Posted by: Ayla Atalar15 MAY 2014
My rotation workingfor our dispensing for discharge service has come to an end. I have slowlymanaged to get used to working at a busy pace in an acute admissions ward. Thepatients I see range from exacerbations of COPD, to ACS, to heart failure.
As part of my rotationobjectives, I had to do a case based presentation on a patient where I made afew interventions on. I decided to choose heart failure, as this was somethingI had limited experience with. I therefore did some research on this topic. Ifound out heart failure accounts for 2% of all inpatient bed days and around900,000 people in the UK have heart failure today. Symptoms includebreathlessness, fatigue and fluid retention.
Heart failuretreatment consists of ACE-inhibitors and beta-blockers. Second line treatmentwould be aldosterone antagonists, angiotensin II receptor antagonists,hydralazine and nitrates. It is also important to note that heart failurepatients can also be managed in the community and it is important to bear thisin mind when completing drug histories in order to get an accurate and up todate list of medicines.
One of theinterventions I made in this case was that, when looking at the creatinine levelsfor this patient, I saw it was slightly high. I worked them out to have acreatinine clearance of 28 ml/min. A community heart failure nurse recentlystarted this patient on bendroflumethiazide. I then checked the dose of this inthe BNF, and saw that thiazides and related diuretics are ineffective if eGFRis less than 30ml/min. When I informed the medical team of this, it was decidedto stop bendroflumethiazide as the patient was on a very low dose anyway, togetherwith it being ineffective.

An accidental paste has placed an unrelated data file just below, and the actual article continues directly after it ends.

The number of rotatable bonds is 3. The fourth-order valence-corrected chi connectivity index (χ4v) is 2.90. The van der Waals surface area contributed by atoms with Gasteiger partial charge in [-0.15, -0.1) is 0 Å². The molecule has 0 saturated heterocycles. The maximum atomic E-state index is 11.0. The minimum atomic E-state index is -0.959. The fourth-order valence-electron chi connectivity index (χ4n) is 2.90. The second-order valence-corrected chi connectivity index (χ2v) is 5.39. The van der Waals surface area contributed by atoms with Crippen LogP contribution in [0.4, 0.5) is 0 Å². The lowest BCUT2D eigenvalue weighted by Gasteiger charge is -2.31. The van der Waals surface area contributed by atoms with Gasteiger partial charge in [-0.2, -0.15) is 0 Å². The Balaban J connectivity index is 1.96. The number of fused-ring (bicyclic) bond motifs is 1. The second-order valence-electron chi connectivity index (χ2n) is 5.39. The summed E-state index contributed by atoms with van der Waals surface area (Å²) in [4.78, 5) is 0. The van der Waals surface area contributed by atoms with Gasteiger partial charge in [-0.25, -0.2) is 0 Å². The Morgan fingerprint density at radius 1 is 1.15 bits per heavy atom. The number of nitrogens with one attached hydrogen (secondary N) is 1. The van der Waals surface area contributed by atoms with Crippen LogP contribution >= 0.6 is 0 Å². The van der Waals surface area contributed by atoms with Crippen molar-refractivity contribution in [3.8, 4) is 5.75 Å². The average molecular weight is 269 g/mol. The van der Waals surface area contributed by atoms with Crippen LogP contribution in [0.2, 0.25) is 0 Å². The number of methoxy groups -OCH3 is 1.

To treat the fluidoverload that the patient was admitted with, the patient was started onfurosemide on admission. When I looked up loop diuretics in the BNF, I also sawthat high doses of loop diuretics might be needed in renal impairment. Thiswould explain why my patient was started on furosemide 80mg twice daily andthen increased to 120mg in the morning and 80mg midday after a few days as thedose was not sufficient. High doses of furosemide IV should also not exceed therate of 4mg/min as high doses or rapid administration can cause tinnitus ordeafness especially in renal failure.
I think it is a goodidea to do case presentations as a band 6 Pharmacist as it allows you to takemore time on a patient and look into the reasons why doctors might change amedication or increase a dose. It also means that you can either rememberthings you learnt at university or learn new things altogether. My nextrotation is production, which is something I have never done before and ameager to find out what production in pharmacy really involves!